rent packet's sequence number and  this  initial  sequence
       number is printed.  This means that sequence numbers after
       the first can be interpreted as relative byte positions in
       the  conversation's  data stream (with the first data byte
       each direction being `1').  `-S' will override  this  fea-
       ture,  causing the original sequence numbers to be output.

       On the 6th line, rtsg sends csam 19 bytes of data (bytes 2
       through  20 in the rtsg -> csam side of the conversation).
       The PUSH flag is set in the packet.  On the 7th line, csam
       says it's received data sent by rtsg up to but not includ-
       ing byte 21.  Most of this data is apparently  sitting  in
       the  socket  buffer since csam's receive window has gotten
       19 bytes smaller.  Csam also sends one  byte  of  data  to
       rtsg in this packet.  On the 8th and 9th lines, csam sends
       two bytes of urgent, pushed data to rtsg.

       If the snapshot was small enough that tcpdump didn't  cap-
       ture  the  full  TCP  header, it interprets as much of the
       header as it can and then reports ``[|tcp]''  to  indicate
       the  remainder  could  not  be interpreted.  If the header
       contains a bogus option (one with a length  that's  either
       too  small  or  beyond  the  end  of  the header), tcpdump
       reports it as ``[bad opt]'' and  does  not  interpret  any
       further  options (since it's impossible to tell where they
       start).  If the header length indicates options  are  pre-
       sent but the IP datagram length is not long enough for the
       options to actually be there, tcpdump reports it as ``[bad
hdr length]''.

My  system's example output of listening to port eth0 while pointing web browser to
tcpdump: listening on eth0
11:45:43.070306 >  38065 1/4/4 A (184) (DF)
11:45:43.070306 > S 4218773802:4218773802(0) win 5840 <mss 1460,sackOK,timestamp 67829423 0,nop,wscale 0> (DF)
11:45:43.090306 > S 280422526:280422526(0) ack 4218773803 win 32120 <mss 1460,sackOK,timestamp 75997387 67829423,nop,wscale 0> (DF)
11:45:43.090306 > . ack 1 win 5840 <nop,nop,timestamp 67829425 75997387> (DF)
11:45:43.090306 > P 1:551(550) ack 1 win 5840 <nop,nop,timestamp 67829425 75997387> (DF)
11:45:43.120307 > . ack 551 win 31856 <nop,nop,timestamp 75997390 67829425> (DF)
11:45:43.490315 > P 1:1323(1322) ack 551 win 31856 <nop,nop,timestamp 75997427 67829425> (DF)
11:45:43.490315 > . ack 1323 win 7932 <nop,nop,timestamp 67829465 75997427> (DF)
11:45:43.660318 > P 551:1109(558) ack 1323 win 7932 <nop,nop,timestamp 67829482 75997427> (DF)
11:45:43.710319 > . ack 1109 win 31856 <nop,nop,timestamp 75997449 67829482> (DF)
11:45:43.720320 > P 1323:2771(1448) ack 1109 win 31856 <nop,nop,timestamp 75997449 67829482> (DF)
11:45:43.720320 > . ack 2771 win 11584 <nop,nop,timestamp 67829488 75997449> (DF)
11:45:43.720320 > P 2771:4219(1448) ack 1109 win 31856 <nop,nop,timestamp 75997449 67829482> (DF)
11:45:43.720320 > . ack 4219 win 14480 <nop,nop,timestamp 67829488 75997449> (DF)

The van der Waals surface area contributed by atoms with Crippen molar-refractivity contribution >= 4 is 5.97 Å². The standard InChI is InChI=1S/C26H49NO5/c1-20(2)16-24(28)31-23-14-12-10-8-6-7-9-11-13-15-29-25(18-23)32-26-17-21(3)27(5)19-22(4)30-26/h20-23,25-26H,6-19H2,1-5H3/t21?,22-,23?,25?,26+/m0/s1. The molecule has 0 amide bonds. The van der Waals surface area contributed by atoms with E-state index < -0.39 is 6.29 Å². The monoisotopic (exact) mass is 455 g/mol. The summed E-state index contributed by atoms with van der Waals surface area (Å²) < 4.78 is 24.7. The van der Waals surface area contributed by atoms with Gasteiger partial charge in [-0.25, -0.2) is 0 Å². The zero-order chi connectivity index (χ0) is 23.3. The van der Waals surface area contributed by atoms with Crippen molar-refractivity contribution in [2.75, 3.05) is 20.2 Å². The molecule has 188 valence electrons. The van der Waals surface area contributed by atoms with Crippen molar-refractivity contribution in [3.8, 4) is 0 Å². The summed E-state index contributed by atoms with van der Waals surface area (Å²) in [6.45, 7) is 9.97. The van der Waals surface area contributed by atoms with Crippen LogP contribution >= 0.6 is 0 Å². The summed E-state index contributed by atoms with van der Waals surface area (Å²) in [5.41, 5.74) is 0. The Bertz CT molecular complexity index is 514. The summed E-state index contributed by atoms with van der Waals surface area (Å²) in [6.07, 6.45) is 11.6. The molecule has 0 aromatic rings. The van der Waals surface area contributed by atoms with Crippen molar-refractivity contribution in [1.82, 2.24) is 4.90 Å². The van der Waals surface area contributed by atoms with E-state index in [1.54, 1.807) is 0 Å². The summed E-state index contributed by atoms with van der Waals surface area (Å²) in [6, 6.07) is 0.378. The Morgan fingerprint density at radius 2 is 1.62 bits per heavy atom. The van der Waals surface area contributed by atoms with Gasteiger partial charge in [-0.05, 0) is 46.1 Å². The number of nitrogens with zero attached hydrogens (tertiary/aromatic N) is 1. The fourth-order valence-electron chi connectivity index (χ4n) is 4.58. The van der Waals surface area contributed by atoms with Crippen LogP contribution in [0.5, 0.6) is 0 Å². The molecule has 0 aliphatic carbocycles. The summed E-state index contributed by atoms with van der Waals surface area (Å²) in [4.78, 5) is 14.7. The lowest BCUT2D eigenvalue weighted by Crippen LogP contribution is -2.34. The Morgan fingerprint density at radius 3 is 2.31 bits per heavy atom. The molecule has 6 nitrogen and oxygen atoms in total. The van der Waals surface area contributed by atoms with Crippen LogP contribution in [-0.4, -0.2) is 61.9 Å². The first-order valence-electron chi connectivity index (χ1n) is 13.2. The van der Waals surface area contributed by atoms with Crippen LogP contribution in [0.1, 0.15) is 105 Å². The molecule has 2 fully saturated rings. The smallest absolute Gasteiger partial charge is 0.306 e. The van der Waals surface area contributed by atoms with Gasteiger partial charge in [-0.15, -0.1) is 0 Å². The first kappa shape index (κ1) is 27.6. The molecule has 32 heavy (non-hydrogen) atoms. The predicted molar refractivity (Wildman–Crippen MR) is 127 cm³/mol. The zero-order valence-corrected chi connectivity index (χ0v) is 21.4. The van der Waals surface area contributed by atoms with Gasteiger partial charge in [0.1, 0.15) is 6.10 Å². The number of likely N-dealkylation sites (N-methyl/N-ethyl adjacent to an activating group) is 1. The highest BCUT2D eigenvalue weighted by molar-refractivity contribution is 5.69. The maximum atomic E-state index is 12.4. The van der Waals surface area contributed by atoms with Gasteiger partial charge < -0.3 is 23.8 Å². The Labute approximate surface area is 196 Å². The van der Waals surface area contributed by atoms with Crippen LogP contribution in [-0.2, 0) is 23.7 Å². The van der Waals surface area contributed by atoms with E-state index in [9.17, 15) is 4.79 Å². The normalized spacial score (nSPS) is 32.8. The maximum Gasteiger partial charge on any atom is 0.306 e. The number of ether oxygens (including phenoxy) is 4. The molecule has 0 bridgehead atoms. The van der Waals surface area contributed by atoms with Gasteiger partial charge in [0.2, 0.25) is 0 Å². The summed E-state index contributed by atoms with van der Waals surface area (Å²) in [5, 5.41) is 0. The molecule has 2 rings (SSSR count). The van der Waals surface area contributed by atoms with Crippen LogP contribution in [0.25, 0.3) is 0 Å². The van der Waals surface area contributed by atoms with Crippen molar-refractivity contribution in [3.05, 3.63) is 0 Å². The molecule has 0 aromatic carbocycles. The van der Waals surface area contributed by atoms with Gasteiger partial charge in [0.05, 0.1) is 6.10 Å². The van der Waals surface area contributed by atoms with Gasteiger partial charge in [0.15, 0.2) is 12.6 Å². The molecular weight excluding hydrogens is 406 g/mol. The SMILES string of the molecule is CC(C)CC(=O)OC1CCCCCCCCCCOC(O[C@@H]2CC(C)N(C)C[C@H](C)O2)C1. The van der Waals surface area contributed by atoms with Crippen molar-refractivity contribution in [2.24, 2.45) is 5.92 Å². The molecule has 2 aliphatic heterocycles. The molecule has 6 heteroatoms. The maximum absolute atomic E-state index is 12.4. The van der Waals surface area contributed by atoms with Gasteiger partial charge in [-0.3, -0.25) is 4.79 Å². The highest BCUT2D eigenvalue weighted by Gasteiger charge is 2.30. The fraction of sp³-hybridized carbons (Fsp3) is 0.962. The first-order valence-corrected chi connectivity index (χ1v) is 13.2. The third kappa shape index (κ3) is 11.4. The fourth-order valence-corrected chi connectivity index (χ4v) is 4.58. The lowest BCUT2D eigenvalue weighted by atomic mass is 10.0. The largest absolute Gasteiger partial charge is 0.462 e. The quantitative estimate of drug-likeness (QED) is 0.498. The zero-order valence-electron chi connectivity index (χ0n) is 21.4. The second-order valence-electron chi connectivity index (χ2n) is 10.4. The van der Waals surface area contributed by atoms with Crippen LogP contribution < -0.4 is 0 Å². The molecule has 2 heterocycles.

11:45:43.720320 > P 5667:5759(92) ack 1109 win 31856 <nop,nop,timestamp 75997449 67829482> (DF)
11:45:43.720320 > . ack 4219 win 14480 <nop,nop,timestamp 67829488 75997449,nop,nop,sack sack 1 {5667:5759} > (DF)
11:45:43.720320 > P 4219:5667(1448) ack 1109 win 31856 <nop,nop,timestamp 75997449 67829482> (DF)
11:45:43.720320 > . ack 5759 win 17376 <nop,nop,timestamp 67829488 75997449> (DF)
11:45:43.740320 > . 5759:7207(1448) ack 1109 win 31856 <nop,nop,timestamp 75997452 67829488> (DF)
11:45:43.740320 > . ack 7207 win 20272 <nop,nop,timestamp 67829490 75997452> (DF)
11:45:43.740320 > . 7207:8655(1448) ack 1109 win 31856 <nop,nop,timestamp 75997452 67829488> (DF)
11:45:43.740320 > . ack 8655 win 23168 <nop,nop,timestamp 67829490 75997452> (DF)
11:45:43.750320 > P 8655:10087(1432) ack 1109 win 31856 <nop,nop,timestamp 75997452 67829488> (DF)
11:45:43.750320 > . ack 10087 win 26064 <nop,nop,timestamp 67829491 75997452> (DF)
 In line one you can see the DNS lookup for the name space.
 In line two you can see a syn packet (indicated by the S) from my machine to requesting a "conversation".
 In line two you can see that I'm requesting that the mss (maximum-segment-size) be set to 1460.
 In line three you can see sending me a syn packet (indicated by the S) and an ack for my syn.
 So far, packet sequence numbers have been very high; 4218773802 on line 2 and 280422526 on line 3 and have contained no data as indicated by the (0).
 From now on the packet sequence numbers start at 1 and increment higher on the packet data size.
 Only acks are being sent from line 4 on. This indicates that a "conversation" is going on.
 Notice that packet data size sent by never exceeds 1460 (the max. sent is 1448) as my machine requested in line two (mss 1460).
1)Automated remote ssh login (logging in without using a password)
     This is the quick and dirty way to get it done.
     On the machine you wish to ssh from...
     cd ~/.ssh
     ssh-keygen -t dsa
     Just enter through the password prompts and whatnot.
     scp some.remote.machine.address:~/
     ssh some.remote.machine.address
     cp .ssh/authorized_keys2
     Try it out.
     ssh some.remote.machine.address
     You should get no password prompt.
     You can use this new power to scp files automatically as in shell and cron scripts.
     Just be careful because a compromised system with automated remote ssh login enabled is a serious risk.
2)Running X Window System program over a network with ssh
   ssh some.remote.machine.address
   Run the program.
   The remotely opened X Window System program will run with files opened from the remote system directories.
   It will save files to the remote system directories.
   ssh network traffic is automatically authenticated, encrypted and compressed by using ssh protocol.
   You can have multiple ssh links on one system or multiple ssh hops and still run remote X Window System programs.